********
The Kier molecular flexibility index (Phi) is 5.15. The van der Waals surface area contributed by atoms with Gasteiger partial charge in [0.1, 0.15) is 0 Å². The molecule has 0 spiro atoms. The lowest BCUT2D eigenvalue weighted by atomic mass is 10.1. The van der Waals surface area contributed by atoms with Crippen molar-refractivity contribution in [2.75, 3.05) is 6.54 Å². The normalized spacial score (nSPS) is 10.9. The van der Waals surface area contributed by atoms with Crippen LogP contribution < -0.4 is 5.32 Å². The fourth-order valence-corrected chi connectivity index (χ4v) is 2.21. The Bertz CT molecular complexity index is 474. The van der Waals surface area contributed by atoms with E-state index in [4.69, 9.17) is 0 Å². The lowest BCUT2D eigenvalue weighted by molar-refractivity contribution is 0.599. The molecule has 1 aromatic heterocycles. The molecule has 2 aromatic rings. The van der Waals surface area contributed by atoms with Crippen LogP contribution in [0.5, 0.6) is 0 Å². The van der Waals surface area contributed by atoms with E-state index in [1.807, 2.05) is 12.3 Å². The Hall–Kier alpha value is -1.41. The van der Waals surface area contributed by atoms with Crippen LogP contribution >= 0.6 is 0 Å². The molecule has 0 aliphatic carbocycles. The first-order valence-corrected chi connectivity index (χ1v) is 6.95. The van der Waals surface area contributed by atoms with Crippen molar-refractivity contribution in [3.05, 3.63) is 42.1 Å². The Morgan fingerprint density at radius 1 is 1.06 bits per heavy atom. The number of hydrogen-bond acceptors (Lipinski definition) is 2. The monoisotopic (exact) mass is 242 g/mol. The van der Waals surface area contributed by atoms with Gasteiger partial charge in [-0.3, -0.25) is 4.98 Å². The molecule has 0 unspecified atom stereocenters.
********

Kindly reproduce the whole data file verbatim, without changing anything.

The Kier molecular flexibility index (Phi) is 5.15. The van der Waals surface area contributed by atoms with Gasteiger partial charge in [0.1, 0.15) is 0 Å². The molecule has 0 spiro atoms. The lowest BCUT2D eigenvalue weighted by atomic mass is 10.1. The van der Waals surface area contributed by atoms with Crippen molar-refractivity contribution in [2.75, 3.05) is 6.54 Å². The normalized spacial score (nSPS) is 10.9. The van der Waals surface area contributed by atoms with Crippen LogP contribution < -0.4 is 5.32 Å². The fourth-order valence-corrected chi connectivity index (χ4v) is 2.21. The Bertz CT molecular complexity index is 474. The van der Waals surface area contributed by atoms with E-state index in [4.69, 9.17) is 0 Å². The lowest BCUT2D eigenvalue weighted by molar-refractivity contribution is 0.599. The molecule has 1 aromatic heterocycles. The molecule has 2 aromatic rings. The van der Waals surface area contributed by atoms with Crippen LogP contribution in [0.5, 0.6) is 0 Å². The van der Waals surface area contributed by atoms with E-state index in [1.807, 2.05) is 12.3 Å². The Hall–Kier alpha value is -1.41. The van der Waals surface area contributed by atoms with Crippen LogP contribution >= 0.6 is 0 Å². The molecule has 0 aliphatic carbocycles. The first-order valence-corrected chi connectivity index (χ1v) is 6.95. The van der Waals surface area contributed by atoms with Crippen molar-refractivity contribution in [3.05, 3.63) is 42.1 Å². The Morgan fingerprint density at radius 1 is 1.06 bits per heavy atom. The number of hydrogen-bond acceptors (Lipinski definition) is 2. The monoisotopic (exact) mass is 242 g/mol. The van der Waals surface area contributed by atoms with Gasteiger partial charge in [-0.3, -0.25) is 4.98 Å². The molecule has 0 unspecified atom stereocenters.